By then Betaworks had already formed a company around Dots and was staffing up for a sequel. “We liked the fact that both Patrick and I didn’t come from gaming,” says Paul Murphy, the CEO of Playdots, who came over from Betaworks and once worked in Microsoft’s Office division. “We’re not 10-year gaming-industry vets. That world is being totally disrupted now anyway, so I’m not sure how much–no offense–you can carry over.” Currently Playdots employs 28 people.
Two Dots relies on the same mechanic as Dots, but it’s less austerely simple–it’s more of a theme and variations. The world is a little richer, and the game itself is correspondingly harder to put down. “Design-wise they are very, very clever,” says Joost van Dreunen, CEO of SuperData, a company that analyzes the game market. “They’re aware that they’re making an abstract, connect-the-dots kind of game, but they figured out what part of the games vocabulary of mobile really resonates with people, and they started integrating that in their own game.”
For example: once you finish a level, you pop out to an in-between screen where you can choose what level to play next. But it’s not just a menu, the levels are arranged along a path, and the path runs through a strange little universe, subtly animated, with sea and snow, forest and desert, up into a spacey celestial wonderland and beyond. Completing the levels becomes a journey. The little universe is populated by enigmatic but appealing creatures–a giant squid, a dancing yeti, a snoozing fox–who keep you company on your quest.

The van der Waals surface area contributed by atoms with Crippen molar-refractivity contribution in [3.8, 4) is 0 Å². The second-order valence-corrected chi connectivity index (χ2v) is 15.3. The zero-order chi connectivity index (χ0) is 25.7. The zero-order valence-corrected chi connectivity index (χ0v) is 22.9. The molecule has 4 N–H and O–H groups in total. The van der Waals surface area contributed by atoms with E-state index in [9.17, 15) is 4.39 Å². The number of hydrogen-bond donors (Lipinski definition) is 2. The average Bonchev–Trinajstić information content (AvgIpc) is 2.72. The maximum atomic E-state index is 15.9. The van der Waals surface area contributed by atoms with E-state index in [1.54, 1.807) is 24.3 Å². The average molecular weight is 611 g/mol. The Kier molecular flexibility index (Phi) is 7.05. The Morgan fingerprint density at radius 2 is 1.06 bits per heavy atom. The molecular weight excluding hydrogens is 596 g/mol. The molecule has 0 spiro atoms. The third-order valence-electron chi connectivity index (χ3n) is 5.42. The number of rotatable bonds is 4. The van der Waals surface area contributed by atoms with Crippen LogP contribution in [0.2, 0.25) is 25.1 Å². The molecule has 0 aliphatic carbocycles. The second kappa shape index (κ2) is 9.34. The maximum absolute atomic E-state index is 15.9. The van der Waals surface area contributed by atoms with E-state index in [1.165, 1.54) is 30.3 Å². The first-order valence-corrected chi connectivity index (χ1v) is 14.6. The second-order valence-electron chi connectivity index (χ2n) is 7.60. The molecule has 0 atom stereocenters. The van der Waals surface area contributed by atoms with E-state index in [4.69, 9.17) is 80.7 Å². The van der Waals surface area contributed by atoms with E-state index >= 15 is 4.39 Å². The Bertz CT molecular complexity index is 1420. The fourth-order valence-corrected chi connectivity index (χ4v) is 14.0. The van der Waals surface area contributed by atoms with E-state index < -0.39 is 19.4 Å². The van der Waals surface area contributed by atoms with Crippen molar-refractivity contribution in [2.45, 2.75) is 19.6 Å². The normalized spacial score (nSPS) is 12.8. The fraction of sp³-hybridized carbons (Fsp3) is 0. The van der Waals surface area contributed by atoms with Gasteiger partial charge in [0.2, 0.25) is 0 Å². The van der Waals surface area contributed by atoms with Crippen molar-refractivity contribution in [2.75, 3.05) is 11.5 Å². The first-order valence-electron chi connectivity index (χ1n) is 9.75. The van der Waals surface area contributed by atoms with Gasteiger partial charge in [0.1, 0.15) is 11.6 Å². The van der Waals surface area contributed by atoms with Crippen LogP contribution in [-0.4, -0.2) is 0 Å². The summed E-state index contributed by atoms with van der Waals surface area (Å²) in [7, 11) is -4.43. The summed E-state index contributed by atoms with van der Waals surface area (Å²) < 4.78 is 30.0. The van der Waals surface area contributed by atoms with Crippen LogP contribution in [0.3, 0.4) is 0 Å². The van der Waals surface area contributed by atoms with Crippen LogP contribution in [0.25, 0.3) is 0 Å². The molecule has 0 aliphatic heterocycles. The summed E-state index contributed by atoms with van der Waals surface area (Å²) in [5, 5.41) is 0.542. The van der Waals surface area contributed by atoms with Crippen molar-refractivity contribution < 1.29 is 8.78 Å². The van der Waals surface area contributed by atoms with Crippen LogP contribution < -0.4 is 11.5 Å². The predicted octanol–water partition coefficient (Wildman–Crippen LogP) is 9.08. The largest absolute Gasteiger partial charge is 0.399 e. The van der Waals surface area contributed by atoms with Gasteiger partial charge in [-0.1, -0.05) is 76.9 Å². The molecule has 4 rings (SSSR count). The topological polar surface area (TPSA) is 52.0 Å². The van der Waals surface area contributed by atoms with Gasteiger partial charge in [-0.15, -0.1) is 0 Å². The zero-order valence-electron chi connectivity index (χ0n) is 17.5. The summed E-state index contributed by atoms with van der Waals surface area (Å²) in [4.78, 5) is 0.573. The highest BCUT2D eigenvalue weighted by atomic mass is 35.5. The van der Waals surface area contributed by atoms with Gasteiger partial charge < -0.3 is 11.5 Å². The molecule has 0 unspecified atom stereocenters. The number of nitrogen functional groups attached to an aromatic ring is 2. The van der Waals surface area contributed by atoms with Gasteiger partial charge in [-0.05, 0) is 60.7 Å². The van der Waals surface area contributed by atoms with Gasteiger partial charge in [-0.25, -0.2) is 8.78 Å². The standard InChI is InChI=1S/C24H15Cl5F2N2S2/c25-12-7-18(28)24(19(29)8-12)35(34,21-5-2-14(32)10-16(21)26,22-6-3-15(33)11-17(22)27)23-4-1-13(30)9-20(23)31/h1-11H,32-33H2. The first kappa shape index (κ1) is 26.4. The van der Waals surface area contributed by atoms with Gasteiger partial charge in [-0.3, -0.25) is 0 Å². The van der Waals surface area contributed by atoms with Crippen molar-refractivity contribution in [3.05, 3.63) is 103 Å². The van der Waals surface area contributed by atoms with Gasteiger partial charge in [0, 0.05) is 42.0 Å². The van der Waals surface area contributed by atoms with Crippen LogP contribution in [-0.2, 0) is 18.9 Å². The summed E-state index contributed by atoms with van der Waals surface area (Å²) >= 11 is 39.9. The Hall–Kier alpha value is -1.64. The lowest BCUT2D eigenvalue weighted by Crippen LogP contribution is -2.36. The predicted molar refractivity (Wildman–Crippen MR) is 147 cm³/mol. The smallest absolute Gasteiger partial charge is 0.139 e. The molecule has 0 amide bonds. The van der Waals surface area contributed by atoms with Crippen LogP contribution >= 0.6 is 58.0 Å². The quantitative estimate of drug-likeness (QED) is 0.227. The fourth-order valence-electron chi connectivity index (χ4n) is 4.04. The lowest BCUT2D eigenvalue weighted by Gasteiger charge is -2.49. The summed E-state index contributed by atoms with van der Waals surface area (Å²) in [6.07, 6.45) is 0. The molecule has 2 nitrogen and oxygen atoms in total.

Dreamy lounge music plays over the whole affair, written by some guys from Nashville whom Moberg met at a party. Murphy calls this the “metagame,” and it’s easy to spend a lot of time there, even apart from playing the actual game itself. Speaking personally, the pleasure of playing Two Dots has been a significant impediment to the task of actually writing about Two Dots. I’m currently on Level 322.
Another new twist Two Dots added was that it makes money. Among the things Playdots learned from Dots are that a mobile game can be wildly popular without actually being wildly profitable, and that the business side of the mobile-games game is a lot more complicated than it looks. In fact the whole question of how to make money off mobile games is currently causing the entire industry to convulse.
It seems simple enough, but there are a few different ways to do it. The industry term for the old-fashioned way, the one where you just make a game and people pay money to download it, is premium. But there are others. Some games are supported by the sale of ads that appear inside the game–that’s how Flappy Bird made its money. Some games charge subscription fees. Some games blend several different models.
But far and away the most successful model right now is called freemium, or sometimes free-to-play. That’s where you give the game away for free, but then offer players the option of buying extra lives, or extra turns, or power-ups, as the need arises. Candy Crush Saga is a good example of a freemium game, which is sometimes derisively called a pay-to-win game. It costs nothing to download, but if you find yourself stuck and needing to remove an inconvenient candy, you can buy a Lollipop Hammer and smash it for $1.99.